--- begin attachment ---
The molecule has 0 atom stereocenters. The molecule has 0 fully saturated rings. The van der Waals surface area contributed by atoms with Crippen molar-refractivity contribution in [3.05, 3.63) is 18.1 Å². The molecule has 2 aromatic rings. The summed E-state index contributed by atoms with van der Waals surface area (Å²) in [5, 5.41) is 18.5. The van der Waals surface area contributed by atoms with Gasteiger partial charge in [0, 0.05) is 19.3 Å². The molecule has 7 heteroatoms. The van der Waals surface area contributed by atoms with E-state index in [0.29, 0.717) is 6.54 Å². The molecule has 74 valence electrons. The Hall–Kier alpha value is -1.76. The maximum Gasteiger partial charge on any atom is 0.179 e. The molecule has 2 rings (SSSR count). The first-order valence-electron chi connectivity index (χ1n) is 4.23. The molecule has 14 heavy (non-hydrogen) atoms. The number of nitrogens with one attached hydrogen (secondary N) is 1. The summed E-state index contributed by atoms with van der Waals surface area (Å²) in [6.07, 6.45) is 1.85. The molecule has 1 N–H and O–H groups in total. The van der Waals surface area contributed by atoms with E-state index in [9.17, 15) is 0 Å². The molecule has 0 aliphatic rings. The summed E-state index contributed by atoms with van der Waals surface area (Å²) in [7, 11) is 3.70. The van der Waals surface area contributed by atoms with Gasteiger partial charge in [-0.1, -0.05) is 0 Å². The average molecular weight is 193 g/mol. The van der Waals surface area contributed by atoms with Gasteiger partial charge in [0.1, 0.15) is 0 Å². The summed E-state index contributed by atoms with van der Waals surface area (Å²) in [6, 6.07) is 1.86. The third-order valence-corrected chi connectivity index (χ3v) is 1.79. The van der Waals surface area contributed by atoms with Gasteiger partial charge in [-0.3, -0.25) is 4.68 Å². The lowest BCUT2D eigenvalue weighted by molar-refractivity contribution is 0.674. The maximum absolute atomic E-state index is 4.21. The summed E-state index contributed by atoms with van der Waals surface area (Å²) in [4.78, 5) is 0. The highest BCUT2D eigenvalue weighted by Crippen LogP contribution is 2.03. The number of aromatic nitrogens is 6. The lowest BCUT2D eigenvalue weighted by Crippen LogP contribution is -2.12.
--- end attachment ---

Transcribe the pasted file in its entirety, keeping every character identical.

The molecule has 0 atom stereocenters. The molecule has 0 fully saturated rings. The van der Waals surface area contributed by atoms with Crippen molar-refractivity contribution in [3.05, 3.63) is 18.1 Å². The molecule has 2 aromatic rings. The summed E-state index contributed by atoms with van der Waals surface area (Å²) in [5, 5.41) is 18.5. The van der Waals surface area contributed by atoms with Gasteiger partial charge in [0, 0.05) is 19.3 Å². The molecule has 7 heteroatoms. The van der Waals surface area contributed by atoms with E-state index in [0.29, 0.717) is 6.54 Å². The molecule has 74 valence electrons. The Hall–Kier alpha value is -1.76. The maximum Gasteiger partial charge on any atom is 0.179 e. The molecule has 2 rings (SSSR count). The first-order valence-electron chi connectivity index (χ1n) is 4.23. The molecule has 14 heavy (non-hydrogen) atoms. The number of nitrogens with one attached hydrogen (secondary N) is 1. The summed E-state index contributed by atoms with van der Waals surface area (Å²) in [6.07, 6.45) is 1.85. The molecule has 1 N–H and O–H groups in total. The van der Waals surface area contributed by atoms with E-state index in [9.17, 15) is 0 Å². The molecule has 0 aliphatic rings. The summed E-state index contributed by atoms with van der Waals surface area (Å²) in [7, 11) is 3.70. The van der Waals surface area contributed by atoms with Gasteiger partial charge in [-0.1, -0.05) is 0 Å². The average molecular weight is 193 g/mol. The van der Waals surface area contributed by atoms with Gasteiger partial charge in [0.1, 0.15) is 0 Å². The summed E-state index contributed by atoms with van der Waals surface area (Å²) in [6, 6.07) is 1.86. The third-order valence-corrected chi connectivity index (χ3v) is 1.79. The van der Waals surface area contributed by atoms with Gasteiger partial charge in [-0.3, -0.25) is 4.68 Å². The lowest BCUT2D eigenvalue weighted by molar-refractivity contribution is 0.674. The maximum absolute atomic E-state index is 4.21. The summed E-state index contributed by atoms with van der Waals surface area (Å²) in [4.78, 5) is 0. The highest BCUT2D eigenvalue weighted by Crippen LogP contribution is 2.03. The number of aromatic nitrogens is 6. The lowest BCUT2D eigenvalue weighted by Crippen LogP contribution is -2.12.